|Publication number||US5690632 A|
|Application number||US 08/568,313|
|Publication date||25 Nov 1997|
|Filing date||30 Nov 1995|
|Priority date||30 Nov 1995|
|Publication number||08568313, 568313, US 5690632 A, US 5690632A, US-A-5690632, US5690632 A, US5690632A|
|Inventors||Paul Steven Schwartz, Jerry K. Erben|
|Original Assignee||Schwartz; Paul Steven, Erben; Jerry K.|
|Export Citation||BiBTeX, EndNote, RefMan|
|Patent Citations (8), Referenced by (58), Classifications (8), Legal Events (3)|
|External Links: USPTO, USPTO Assignment, Espacenet|
The present invention relates to osteosynthetic screw fasteners and, in particular, to an osteosynthetic screw fastener that when threaded onto a bone screw shaft that is in a non-normal angular orientation to the bone surface, the osteosynthetic screw fastener can align itself with the bone surface and fixedly seat in a desired position.
In osteosynthesis various devices are used for bone fracture alignment and compression. For many bone fractures, bone screws can be threaded into the bone fragments so that the threads grip each of the bone fragments and thereby secure them together for proper healing. Thus, the threaded bone gripping end of the bone screw is commonly embedded within one of the bone fragments. For some bone fractures, however, reliance on bone screw threads solely to maintain bone fragment alignment may pose difficulties in that the screw may be ineffective or the patient may require extended convalescence. Typically, such difficulties are due to a failure of the bone screw to adequately grip one or more bone fragments when stress is applied at the fracture site once the bone screw has been inserted into the bone fragments. A lack of bone hardness is a contributing factor in a substantial number of such failures. That is, one or more of the bone fragments are too soft for the bone screw threads to adequately grip such fragments and, thus, the induced mating threads within the bone fragments become stripped under stress.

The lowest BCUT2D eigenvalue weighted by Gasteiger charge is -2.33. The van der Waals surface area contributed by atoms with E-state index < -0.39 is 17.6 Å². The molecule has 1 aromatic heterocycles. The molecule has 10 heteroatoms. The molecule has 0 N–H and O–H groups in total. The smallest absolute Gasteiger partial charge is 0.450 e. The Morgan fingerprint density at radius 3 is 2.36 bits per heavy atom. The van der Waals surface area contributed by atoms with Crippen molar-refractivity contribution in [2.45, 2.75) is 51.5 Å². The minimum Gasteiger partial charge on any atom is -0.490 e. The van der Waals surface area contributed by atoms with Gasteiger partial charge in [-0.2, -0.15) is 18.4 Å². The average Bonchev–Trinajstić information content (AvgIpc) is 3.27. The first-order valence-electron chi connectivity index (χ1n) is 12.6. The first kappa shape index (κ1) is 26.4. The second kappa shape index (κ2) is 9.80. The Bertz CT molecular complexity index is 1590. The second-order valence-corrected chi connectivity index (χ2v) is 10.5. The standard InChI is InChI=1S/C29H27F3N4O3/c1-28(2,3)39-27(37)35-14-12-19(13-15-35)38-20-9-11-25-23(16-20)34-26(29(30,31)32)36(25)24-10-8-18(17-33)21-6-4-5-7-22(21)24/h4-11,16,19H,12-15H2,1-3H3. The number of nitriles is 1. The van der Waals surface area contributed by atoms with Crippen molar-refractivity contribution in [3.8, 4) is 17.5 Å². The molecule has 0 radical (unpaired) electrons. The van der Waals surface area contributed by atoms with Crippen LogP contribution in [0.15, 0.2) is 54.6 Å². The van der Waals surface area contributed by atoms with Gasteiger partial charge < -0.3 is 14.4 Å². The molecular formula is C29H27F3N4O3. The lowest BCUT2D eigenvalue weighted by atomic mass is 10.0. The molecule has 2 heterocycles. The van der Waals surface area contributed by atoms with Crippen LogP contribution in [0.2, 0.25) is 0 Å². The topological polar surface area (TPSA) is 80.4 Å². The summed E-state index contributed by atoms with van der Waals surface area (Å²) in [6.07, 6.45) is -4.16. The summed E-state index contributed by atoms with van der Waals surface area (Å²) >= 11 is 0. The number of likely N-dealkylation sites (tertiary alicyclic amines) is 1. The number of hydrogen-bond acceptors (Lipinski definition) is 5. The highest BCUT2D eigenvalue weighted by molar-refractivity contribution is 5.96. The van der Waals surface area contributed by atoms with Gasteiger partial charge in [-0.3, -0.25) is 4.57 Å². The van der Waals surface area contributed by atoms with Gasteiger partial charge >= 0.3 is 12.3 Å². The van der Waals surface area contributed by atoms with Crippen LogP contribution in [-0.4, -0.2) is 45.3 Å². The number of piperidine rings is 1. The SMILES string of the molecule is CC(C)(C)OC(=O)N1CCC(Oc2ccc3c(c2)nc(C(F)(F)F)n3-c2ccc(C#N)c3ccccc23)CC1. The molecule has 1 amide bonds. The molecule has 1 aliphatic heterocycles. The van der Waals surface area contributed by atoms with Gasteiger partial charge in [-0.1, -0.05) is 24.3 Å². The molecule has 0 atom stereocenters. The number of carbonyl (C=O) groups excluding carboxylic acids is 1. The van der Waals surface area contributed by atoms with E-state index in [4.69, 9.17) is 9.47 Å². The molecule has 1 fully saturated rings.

In an attempt to alleviate some of the above bone fracture compression failures, bone screws have been inserted to protrude through the bone fragments so that a bone screw fastener can be secured to the threaded end. Such a procedure, however, presents other difficulties. In particular, the threaded screw end may not be in a normal orientation to the bone surface from which it protrudes. Thus, a fastener having a bone contacting surface that is fixedly oriented relative to the bone screw shaft will not properly seat against the bone. Further, if the bone surface contacting the bone screw fastener is soft, then the fastener and/or the bone screw shaft may shift due to the non-normal orientation of the screw shaft relative to the surface contacted by the fastener. Said another way, a tensioning of such a fastener onto a bone screw shaft at a non-normal orientation to the surface of the bone induces a force on both the shaft and the fastener that is parallel to the surface of the bone, thus resulting in a shift of the fastener along the surface of the bone.
Thus, it would be desirable to have a bone screw fastener that alleviates the above-mentioned difficulties.
The present invention is a bone screw fastener which, when threaded onto a bone screw shaft, is capable of both:
(1.1) seating onto a bone surface, wherein the orientation between the bone surface and the bone screw shaft may be any orientation within a wide range of angular orientations; and
(1.2) resisting stresses induced by compression against the bone surface that urge the fastener to shift position on the bone surface when the bone screw shaft is in a non-normal angular orientation to the bone surface.
In providing (1.1) above, it is an aspect of the present invention to include a bone contacting or attachment surface that is orientable to the bone surface to which it is desired that the fastener seat. Thus, even though the bone screw fastener of the present invention may have a substantially different orientation from the bone surface when initially threaded onto the end of the bone screw shaft, as the fastener is threaded further onto the shaft and contacts the bone surface, the fastener aligns with the bone surface.
It is a further aspect of the present invention that for orienting the above-mentioned attachment surface to the bone surface, the present invention includes a ball and socket configuration wherein the ball portion includes a substantially spherically shaped threaded nut that is orientable and entrapped within a socket cavity provided in a housing of the fastener.
In providing (1.2) above, it is an aspect of the present invention to resist such shifting by both having a disproportionately large bone attachment surface in comparison to the size of the fastener, and in addition, having bone gripping projections mounted on the attachment surface. Thus, the bone attachment surface of the present invention is effective in inhibiting the shifting of the fastener that could potentially occur when, for example, (a) there is a non-orthogonal orientation of the bone screw shaft to the adjacent bone surface upon which the screw fastener seats and/or (b) this adjacent bone surface is relatively soft.